Divorcing couple battles over frozen embryos. This is a legal headline family law attorneys have seen repeatedly throughout the years, and with the expansion of IVF technology, courts are trying to lay out coherent rules to follow for disposition of frozen embryos in a divorce. Three years ago we wrote about the Colorado Supreme Court’s new balancing test for disposition of frozen embryos in a divorce when one spouse wanted them destroyed while the other wanted them preserved or donated.
Preference Against Forced Procreation Over Donation
That same blog post also discussed the then-new Fabos decision, where the Colorado Court of Appeals reversed a trial court order authorizing the wife to donate the embryos over the objection of the husband, who wanted them destroyed, because the judge had “heavily weighed” the wife’s moral belief that the embryos were human beings. The Court of Appeals took issue with that for two primary reasons:
- Moral Beliefs: “although wife is constitutionally entitled to her sincerely held personal moral beliefs, such beliefs cannot be accorded dispositive weight.” ¶ 56.
- Law Should Not Favor Forced Procreation: “ordinarily a party not wanting to procreate should prevail when the other party wants to donate the pre-embryos instead of using them to have a child of his or her own.”
This blog post is intended as an update on the current law – for a more in-depth discussion, see our Disposition of Frozen Embryos at Divorce article in the Colorado Family Law Guide.
Fast forward to 2022, and that same Fabos case is again back at the Court of Appeals, now renamed to Olsen. Note that while the Court of Appeals reversed the trial court holding that the wife may donate the embryos, it did not actually order the opposite – that the embryos be destroyed after divorce. Instead, it set out the legal principles for the trial judge to follow, then remanded to the judge for a new ruling consistent with the ruling.
Facts Surrounding the Frozen Embryos Before Divorce
In Fabos, the parties were unable to conceive children naturally, so underwent in vitro fertilization (IVF), which resulted in two pre-embryos being implanted and twins being born, and two additional pre-embryos being cryogenically frozen and placed in storage.
The fertility clinic’s “Informed Consent For Assisted Reproduction” form had options for disposition of the embryos in case of death, in capacity or the wife turning 55, and the couple selected “donate the pre-embryos to another couple.” However, the form did not address what should happen to the embryos upon divorce, other than to say it would be determined by the court or agreement.
A year later, the wife filed for dissolution of marriage. She wanted to donate the pre-embryos to another infertile couple, while the husband wanted them to be thawed and discarded.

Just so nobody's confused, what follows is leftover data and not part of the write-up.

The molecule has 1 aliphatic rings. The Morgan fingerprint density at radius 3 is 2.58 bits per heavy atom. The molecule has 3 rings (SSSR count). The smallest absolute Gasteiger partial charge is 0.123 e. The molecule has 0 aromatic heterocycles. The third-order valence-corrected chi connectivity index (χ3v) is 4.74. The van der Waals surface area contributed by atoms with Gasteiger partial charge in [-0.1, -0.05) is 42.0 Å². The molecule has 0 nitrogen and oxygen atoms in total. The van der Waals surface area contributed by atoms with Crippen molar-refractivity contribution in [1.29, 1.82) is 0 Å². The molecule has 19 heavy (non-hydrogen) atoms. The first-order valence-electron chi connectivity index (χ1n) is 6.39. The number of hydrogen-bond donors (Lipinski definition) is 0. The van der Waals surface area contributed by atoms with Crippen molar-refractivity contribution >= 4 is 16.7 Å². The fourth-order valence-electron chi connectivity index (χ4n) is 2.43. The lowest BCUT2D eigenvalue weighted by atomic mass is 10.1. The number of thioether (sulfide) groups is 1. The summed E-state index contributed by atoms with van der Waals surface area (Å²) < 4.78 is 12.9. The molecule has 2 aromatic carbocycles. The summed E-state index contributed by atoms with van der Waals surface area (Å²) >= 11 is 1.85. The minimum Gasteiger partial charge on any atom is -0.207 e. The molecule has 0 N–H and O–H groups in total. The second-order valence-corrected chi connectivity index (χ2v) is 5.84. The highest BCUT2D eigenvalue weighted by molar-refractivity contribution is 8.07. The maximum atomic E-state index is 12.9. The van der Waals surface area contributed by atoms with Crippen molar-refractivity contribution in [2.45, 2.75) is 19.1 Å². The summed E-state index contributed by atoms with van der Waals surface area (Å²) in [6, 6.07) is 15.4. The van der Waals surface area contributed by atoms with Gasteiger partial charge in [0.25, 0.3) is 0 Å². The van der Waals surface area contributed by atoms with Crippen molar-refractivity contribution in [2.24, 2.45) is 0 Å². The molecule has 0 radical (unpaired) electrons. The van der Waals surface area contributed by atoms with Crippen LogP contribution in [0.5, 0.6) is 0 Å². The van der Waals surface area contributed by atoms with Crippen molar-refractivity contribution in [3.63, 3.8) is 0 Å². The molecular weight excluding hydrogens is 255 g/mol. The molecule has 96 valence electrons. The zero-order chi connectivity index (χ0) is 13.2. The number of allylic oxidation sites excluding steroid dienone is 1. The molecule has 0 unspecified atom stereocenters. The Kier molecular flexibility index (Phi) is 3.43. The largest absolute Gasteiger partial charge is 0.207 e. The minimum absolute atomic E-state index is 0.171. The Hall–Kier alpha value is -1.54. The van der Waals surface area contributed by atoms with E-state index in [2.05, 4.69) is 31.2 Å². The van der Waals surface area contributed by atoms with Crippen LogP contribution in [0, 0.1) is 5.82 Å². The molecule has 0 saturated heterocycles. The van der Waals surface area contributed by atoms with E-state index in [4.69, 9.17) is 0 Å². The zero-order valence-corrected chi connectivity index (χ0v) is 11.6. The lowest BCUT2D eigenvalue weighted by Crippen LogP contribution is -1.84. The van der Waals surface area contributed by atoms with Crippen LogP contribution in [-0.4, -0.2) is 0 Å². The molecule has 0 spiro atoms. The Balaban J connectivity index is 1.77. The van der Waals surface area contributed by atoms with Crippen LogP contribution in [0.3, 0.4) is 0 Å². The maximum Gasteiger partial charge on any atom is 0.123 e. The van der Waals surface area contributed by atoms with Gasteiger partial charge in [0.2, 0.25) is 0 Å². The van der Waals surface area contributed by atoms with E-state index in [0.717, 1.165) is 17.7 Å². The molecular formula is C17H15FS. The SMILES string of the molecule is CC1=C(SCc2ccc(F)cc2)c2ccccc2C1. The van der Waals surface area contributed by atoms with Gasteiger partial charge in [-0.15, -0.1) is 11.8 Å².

The trial court sided with the wife, but the court of appeals reversed. Note that typically when a party successfully challenges a trial court ruling on appeal, the appellate court does not determine the actual outcome, but instead reverses the trial court ruling and sets forth the law for the court to follow. Then the matter is “remanded” to the trial court for a new hearing or order, consistent with the appellate decision.
On remand, the wife based her claim on “her firmly held religious beliefs and corresponding constitutional right to freedom of religion under the First Amendment.” The trial judge again sided with the wife, awarding the pre-embryos to her for donation to third parties. However, due to the acrimony between the parties, the judge rejected her alternative proposal that they could be implanted in her to give birth.
The husband again appealed, arguing that the trial court violated both the Colorado Supreme Court decision in Rooks, as well as the Court of Appeals decision in the first Fabos appeal, where the award in favor of the wife was reversed and remanded. This time, however, the Court of Appeals did more than reverse – it concluded the trial court was wrong as a “matter of law”, so instead of remanding again, ordered them awarded to the husband to discard the frozen pre-embryos.
Destruction Prevails Over Donation
This time, the Court of Appeals was even stronger in its language favoring destruction over donation, which would force the husband to be a biological father against his will:
“We conclude, as a matter of law based on a proper application of the Rooks factors and the Fabos mandate, that the present case is not one of the rare circumstances where a party wanting to donate the pre-embryos to third parties can prevail over the other party who opposes procreating with the pre-embryos.”Olsen, ¶ 14.
Frozen Pre-Embryos are Marital Property in a Divorce
The court held that “pre-embryos are marital property”, but per the Rooks decision, have “special character.” ¶ 16.
Enforce IVF Disposition Agreement, if Any
The court also noted that Rooks requires Colorado family law courts to see if the parties’ signed a disposition agreement at the time of the IVF which addressed disposition of the frozen embryos at divorce, and if so, enforce that agreement. ¶ 19.
I’m guessing that in view of increasing divorce litigation, more fertility clinics are addressing this issue in their initial forms (see, e.g., the IVF consent & disposition form used by the Massachusetts General Hospital Fertility Center). But for spouses who did not address disposition upon divorce, the courts are required to step in and make the hard decisions, in Colorado by “balancing the parties’ respective interests”.
Balancing the Spouses’ Interests in Frozen Pre-Embryo
Rooks identified (¶¶ 66-71) “non-exhaustive list” of factors courts should consider when balancing the parties’ interests, including:
- The intended use, as a party seeking to be a parent has a “weightier interest” than one seeking to donate the embryos.
- Whether the party seeking to implant the embryos is physically capable of having a genetic child through other means.
- The parties’ original reason for undergoing IVF.
- The hardships on the party seeking to avoid becoming a genetic parent.
- Whether a party used the embryos in bad faith as leverage in the divorce proceedings.
- Any other relevant factors.
And as the Olsen court noted, the Fabos court already reversed the trial judge once for crediting the wife’s desire for a “productive purpose” higher than the husband’s desire to avoid procreation. However, on remand, the trial court balancing (¶ 25) still included such factors in the wife’s favor as:
- The wife had a “substantial” interest in wanting to preserve the pre-embryos, albeit it by donating, and not by implanting them in herself, referencing the wife’s “deeply rooted conviction that the pre-embryos are human life.”
- Wife’s inability to become a genetic parent otherwise, despite the fact she already used them to have genetic children, and in this case was proposing to donate, not implant them in herself.